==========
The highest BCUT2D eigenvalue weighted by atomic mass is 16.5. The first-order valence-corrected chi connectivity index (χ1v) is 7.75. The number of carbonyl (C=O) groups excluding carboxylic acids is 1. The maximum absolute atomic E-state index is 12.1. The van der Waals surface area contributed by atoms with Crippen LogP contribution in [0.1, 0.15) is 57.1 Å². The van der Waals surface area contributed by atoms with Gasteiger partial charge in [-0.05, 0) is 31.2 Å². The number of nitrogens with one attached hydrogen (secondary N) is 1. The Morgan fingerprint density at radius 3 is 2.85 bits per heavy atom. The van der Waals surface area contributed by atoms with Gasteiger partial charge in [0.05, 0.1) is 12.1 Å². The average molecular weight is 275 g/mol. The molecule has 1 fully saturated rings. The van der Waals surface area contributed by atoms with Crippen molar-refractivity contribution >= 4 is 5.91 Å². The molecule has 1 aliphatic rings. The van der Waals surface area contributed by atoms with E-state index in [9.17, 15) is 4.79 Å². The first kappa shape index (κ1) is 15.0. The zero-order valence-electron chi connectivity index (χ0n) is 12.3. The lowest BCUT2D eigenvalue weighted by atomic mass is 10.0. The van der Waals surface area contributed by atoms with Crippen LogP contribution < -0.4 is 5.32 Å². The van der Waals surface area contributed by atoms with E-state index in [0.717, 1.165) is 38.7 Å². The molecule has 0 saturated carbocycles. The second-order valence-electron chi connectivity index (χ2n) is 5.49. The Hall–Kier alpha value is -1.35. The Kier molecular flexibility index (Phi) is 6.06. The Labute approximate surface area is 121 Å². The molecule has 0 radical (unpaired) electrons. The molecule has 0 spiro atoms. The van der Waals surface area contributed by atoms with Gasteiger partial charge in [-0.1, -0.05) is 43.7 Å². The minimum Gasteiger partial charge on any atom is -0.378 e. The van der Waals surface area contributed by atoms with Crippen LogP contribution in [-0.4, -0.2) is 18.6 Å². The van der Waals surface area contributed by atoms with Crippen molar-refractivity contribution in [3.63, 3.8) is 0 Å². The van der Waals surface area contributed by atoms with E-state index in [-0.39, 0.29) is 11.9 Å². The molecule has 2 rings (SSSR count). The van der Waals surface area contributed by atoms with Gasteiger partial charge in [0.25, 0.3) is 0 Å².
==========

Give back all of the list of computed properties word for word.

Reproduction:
The highest BCUT2D eigenvalue weighted by atomic mass is 16.5. The first-order valence-corrected chi connectivity index (χ1v) is 7.75. The number of carbonyl (C=O) groups excluding carboxylic acids is 1. The maximum absolute atomic E-state index is 12.1. The van der Waals surface area contributed by atoms with Crippen LogP contribution in [0.1, 0.15) is 57.1 Å². The van der Waals surface area contributed by atoms with Gasteiger partial charge in [-0.05, 0) is 31.2 Å². The number of nitrogens with one attached hydrogen (secondary N) is 1. The Morgan fingerprint density at radius 3 is 2.85 bits per heavy atom. The van der Waals surface area contributed by atoms with Gasteiger partial charge in [0.05, 0.1) is 12.1 Å². The average molecular weight is 275 g/mol. The molecule has 1 fully saturated rings. The van der Waals surface area contributed by atoms with Crippen molar-refractivity contribution >= 4 is 5.91 Å². The molecule has 1 aliphatic rings. The van der Waals surface area contributed by atoms with E-state index in [9.17, 15) is 4.79 Å². The first kappa shape index (κ1) is 15.0. The zero-order valence-electron chi connectivity index (χ0n) is 12.3. The lowest BCUT2D eigenvalue weighted by atomic mass is 10.0. The van der Waals surface area contributed by atoms with Crippen LogP contribution < -0.4 is 5.32 Å². The van der Waals surface area contributed by atoms with E-state index in [0.717, 1.165) is 38.7 Å². The molecule has 0 saturated carbocycles. The second-order valence-electron chi connectivity index (χ2n) is 5.49. The Hall–Kier alpha value is -1.35. The Kier molecular flexibility index (Phi) is 6.06. The Labute approximate surface area is 121 Å². The molecule has 0 radical (unpaired) electrons. The molecule has 0 spiro atoms. The van der Waals surface area contributed by atoms with Gasteiger partial charge in [-0.1, -0.05) is 43.7 Å². The minimum Gasteiger partial charge on any atom is -0.378 e. The van der Waals surface area contributed by atoms with Crippen LogP contribution in [-0.4, -0.2) is 18.6 Å². The van der Waals surface area contributed by atoms with Crippen molar-refractivity contribution in [3.63, 3.8) is 0 Å². The van der Waals surface area contributed by atoms with E-state index in [-0.39, 0.29) is 11.9 Å². The molecule has 2 rings (SSSR count). The van der Waals surface area contributed by atoms with Gasteiger partial charge in [0.25, 0.3) is 0 Å².